Author Topic: Which Air trade should I choose?  (Read 28833 times)

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Offline matwxx

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Which Air trade should I choose?
« on: November 16, 2009, 20:02:17 »
Recent years, I learned that Avionics technician are in high demanding in the civil world. As far, I know that all these trades been closed. So I am waiting and hoping for March 2010, while having my security check. Apart from working for the force, I would also want to accomplish a degree in any Universities to upgrade my academic background. AVN would be the trade that I am confident but would also need to plan for the future. Is avionics difficult to pass? How many chances do you have to pass any exams in the first year? And what % of the CF members jump out of the force to work for civil when contract ended?
« Last Edit: November 16, 2009, 20:21:28 by matwxxwong »

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Re: Which Air trade should I choose?
« Reply #1 on: November 16, 2009, 20:37:37 »
Umm, weren't you on here before as just matwxx?  You're not allowed to have two accounts, you know.
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Offline George Wallace

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Re: Which Air trade should I choose?
« Reply #2 on: November 16, 2009, 20:40:02 »
Already taken care of and warning sent.
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Offline matwxx

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Re: Which Air trade should I choose?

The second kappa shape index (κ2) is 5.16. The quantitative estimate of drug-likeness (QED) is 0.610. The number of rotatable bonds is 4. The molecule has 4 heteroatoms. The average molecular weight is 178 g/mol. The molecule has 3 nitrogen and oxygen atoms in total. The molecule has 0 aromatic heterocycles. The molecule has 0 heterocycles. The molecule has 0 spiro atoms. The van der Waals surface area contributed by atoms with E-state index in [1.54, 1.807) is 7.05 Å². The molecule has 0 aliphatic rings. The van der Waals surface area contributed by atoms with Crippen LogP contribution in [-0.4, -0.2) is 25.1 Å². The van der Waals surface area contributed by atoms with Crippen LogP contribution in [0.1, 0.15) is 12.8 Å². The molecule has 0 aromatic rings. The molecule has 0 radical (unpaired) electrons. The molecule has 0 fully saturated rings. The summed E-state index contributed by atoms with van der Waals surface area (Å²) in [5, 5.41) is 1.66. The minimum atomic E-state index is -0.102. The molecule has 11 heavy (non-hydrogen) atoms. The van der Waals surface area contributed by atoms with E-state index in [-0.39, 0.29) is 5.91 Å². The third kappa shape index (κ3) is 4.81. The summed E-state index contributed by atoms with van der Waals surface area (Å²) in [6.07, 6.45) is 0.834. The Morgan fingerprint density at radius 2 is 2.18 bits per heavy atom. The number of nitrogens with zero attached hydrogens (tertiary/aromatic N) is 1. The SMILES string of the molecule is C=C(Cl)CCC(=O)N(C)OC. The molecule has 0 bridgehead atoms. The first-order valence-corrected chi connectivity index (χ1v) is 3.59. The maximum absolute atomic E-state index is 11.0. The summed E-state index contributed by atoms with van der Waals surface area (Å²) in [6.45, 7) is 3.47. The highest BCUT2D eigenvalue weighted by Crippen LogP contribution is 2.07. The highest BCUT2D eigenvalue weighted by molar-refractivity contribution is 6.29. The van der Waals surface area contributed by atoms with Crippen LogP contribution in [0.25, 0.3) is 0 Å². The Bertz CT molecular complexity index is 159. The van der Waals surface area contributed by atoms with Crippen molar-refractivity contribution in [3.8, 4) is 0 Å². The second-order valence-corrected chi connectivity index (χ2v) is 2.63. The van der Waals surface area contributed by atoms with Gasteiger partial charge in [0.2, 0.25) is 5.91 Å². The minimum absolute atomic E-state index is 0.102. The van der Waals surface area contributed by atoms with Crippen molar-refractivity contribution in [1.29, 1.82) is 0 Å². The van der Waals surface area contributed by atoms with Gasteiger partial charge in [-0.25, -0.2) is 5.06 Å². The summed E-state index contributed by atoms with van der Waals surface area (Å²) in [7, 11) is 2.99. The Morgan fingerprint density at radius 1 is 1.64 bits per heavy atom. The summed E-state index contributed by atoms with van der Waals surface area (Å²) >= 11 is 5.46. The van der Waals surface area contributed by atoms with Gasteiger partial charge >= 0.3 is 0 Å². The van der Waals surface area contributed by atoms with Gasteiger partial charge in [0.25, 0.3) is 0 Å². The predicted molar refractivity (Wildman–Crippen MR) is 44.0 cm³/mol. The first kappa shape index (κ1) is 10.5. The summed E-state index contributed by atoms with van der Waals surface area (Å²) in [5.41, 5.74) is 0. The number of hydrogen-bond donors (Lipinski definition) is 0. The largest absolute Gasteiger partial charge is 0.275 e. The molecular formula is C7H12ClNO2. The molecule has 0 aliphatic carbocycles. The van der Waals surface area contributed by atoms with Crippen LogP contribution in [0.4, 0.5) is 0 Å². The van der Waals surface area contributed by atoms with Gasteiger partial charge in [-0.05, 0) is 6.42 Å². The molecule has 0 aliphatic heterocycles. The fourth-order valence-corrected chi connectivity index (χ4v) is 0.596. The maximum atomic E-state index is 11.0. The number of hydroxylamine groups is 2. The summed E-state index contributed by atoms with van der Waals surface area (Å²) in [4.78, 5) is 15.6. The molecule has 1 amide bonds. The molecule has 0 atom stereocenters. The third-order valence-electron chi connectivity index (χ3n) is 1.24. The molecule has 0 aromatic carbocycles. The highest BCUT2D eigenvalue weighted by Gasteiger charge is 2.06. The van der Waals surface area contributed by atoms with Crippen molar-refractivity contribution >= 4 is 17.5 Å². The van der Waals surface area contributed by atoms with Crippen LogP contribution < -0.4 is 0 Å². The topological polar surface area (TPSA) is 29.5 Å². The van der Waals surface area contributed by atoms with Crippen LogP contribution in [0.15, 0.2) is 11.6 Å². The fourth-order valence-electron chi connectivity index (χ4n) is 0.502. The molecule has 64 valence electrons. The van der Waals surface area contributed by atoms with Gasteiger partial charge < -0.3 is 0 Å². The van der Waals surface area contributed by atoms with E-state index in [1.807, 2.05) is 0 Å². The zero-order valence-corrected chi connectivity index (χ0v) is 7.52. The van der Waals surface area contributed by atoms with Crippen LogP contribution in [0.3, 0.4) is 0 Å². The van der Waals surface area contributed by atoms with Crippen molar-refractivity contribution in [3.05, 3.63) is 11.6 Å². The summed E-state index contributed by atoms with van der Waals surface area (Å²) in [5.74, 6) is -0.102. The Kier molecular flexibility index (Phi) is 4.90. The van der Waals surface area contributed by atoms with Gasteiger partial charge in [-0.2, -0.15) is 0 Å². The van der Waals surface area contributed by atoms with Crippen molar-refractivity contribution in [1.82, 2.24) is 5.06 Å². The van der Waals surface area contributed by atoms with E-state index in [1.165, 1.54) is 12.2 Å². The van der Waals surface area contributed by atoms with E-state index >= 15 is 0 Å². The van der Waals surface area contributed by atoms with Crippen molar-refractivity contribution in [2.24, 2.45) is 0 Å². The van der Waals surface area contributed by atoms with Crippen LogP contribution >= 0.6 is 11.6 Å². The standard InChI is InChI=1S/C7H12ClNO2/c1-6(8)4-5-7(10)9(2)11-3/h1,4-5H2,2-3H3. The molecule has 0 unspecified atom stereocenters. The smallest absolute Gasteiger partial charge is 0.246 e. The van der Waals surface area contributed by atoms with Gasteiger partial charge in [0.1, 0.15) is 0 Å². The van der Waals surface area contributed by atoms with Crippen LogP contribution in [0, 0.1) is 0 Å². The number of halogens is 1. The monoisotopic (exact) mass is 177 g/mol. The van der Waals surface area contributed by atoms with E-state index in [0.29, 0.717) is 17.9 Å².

« Reply #3 on: November 16, 2009, 21:28:09 »
Umm, weren't you on here before as just matwxx?  You're not allowed to have two accounts, you know.

Well, obviously I didnt know that. If I did, I wont attempt to do it. Anyways, if you can answer my questions, pls do so. Thanks!

belka

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Re: Which Air trade should I choose?
« Reply #4 on: November 16, 2009, 23:05:26 »
I don't know of too many AVN/AVS techs that made the jump from Military to Civy. Not sure how it is for AVS, but for AVN, Transport Canada will not honor the QL3's as a valid course anymore, so you'll have to re-do it at an accredited college. Don't go into the CF to get experience so you can transfer to civilian work, if you are, you are joining for the wrong reasons. IMO, the CF offers more than the civy world right now - better pay, better benefits and most importantly, job security.

The tests are like all government tests, multiple choice and completely out to lunch.

Offline matwxx

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Re: Which Air trade should I choose?
« Reply #5 on: November 17, 2009, 16:51:34 »